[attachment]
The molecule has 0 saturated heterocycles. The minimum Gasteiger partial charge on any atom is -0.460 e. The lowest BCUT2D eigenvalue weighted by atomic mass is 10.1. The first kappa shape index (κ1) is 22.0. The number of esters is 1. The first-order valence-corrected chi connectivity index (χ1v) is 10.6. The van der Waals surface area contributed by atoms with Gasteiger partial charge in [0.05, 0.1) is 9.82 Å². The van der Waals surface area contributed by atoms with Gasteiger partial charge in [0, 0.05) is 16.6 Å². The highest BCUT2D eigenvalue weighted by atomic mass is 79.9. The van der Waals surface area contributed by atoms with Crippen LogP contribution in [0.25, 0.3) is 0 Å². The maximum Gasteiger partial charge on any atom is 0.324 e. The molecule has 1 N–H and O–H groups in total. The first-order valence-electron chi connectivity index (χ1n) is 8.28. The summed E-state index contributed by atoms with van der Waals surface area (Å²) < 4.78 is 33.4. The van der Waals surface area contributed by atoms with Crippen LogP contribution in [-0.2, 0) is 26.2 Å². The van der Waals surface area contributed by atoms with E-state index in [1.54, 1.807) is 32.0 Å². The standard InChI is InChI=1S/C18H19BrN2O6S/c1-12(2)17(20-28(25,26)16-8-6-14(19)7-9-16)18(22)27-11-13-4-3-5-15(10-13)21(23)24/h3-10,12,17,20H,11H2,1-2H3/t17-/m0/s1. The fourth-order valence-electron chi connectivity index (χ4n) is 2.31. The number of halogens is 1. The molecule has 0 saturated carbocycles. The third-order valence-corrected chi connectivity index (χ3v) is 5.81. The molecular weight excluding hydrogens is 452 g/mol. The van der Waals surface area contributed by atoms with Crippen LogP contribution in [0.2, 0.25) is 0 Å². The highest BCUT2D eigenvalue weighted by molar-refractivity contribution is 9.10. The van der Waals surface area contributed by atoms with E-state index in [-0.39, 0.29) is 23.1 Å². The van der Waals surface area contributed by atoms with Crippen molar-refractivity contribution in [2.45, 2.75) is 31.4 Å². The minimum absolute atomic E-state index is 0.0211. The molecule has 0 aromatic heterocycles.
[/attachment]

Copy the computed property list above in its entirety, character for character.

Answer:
The molecule has 0 saturated heterocycles. The minimum Gasteiger partial charge on any atom is -0.460 e. The lowest BCUT2D eigenvalue weighted by atomic mass is 10.1. The first kappa shape index (κ1) is 22.0. The number of esters is 1. The first-order valence-corrected chi connectivity index (χ1v) is 10.6. The van der Waals surface area contributed by atoms with Gasteiger partial charge in [0.05, 0.1) is 9.82 Å². The van der Waals surface area contributed by atoms with Gasteiger partial charge in [0, 0.05) is 16.6 Å². The highest BCUT2D eigenvalue weighted by atomic mass is 79.9. The van der Waals surface area contributed by atoms with Crippen LogP contribution in [0.25, 0.3) is 0 Å². The maximum Gasteiger partial charge on any atom is 0.324 e. The molecule has 1 N–H and O–H groups in total. The first-order valence-electron chi connectivity index (χ1n) is 8.28. The summed E-state index contributed by atoms with van der Waals surface area (Å²) < 4.78 is 33.4. The van der Waals surface area contributed by atoms with Crippen LogP contribution in [-0.2, 0) is 26.2 Å². The van der Waals surface area contributed by atoms with E-state index in [1.54, 1.807) is 32.0 Å². The standard InChI is InChI=1S/C18H19BrN2O6S/c1-12(2)17(20-28(25,26)16-8-6-14(19)7-9-16)18(22)27-11-13-4-3-5-15(10-13)21(23)24/h3-10,12,17,20H,11H2,1-2H3/t17-/m0/s1. The fourth-order valence-electron chi connectivity index (χ4n) is 2.31. The number of halogens is 1. The molecule has 0 saturated carbocycles. The third-order valence-corrected chi connectivity index (χ3v) is 5.81. The molecular weight excluding hydrogens is 452 g/mol. The van der Waals surface area contributed by atoms with Crippen LogP contribution in [0.2, 0.25) is 0 Å². The highest BCUT2D eigenvalue weighted by molar-refractivity contribution is 9.10. The van der Waals surface area contributed by atoms with E-state index in [-0.39, 0.29) is 23.1 Å². The van der Waals surface area contributed by atoms with Crippen molar-refractivity contribution in [2.45, 2.75) is 31.4 Å². The minimum absolute atomic E-state index is 0.0211. The molecule has 0 aromatic heterocycles.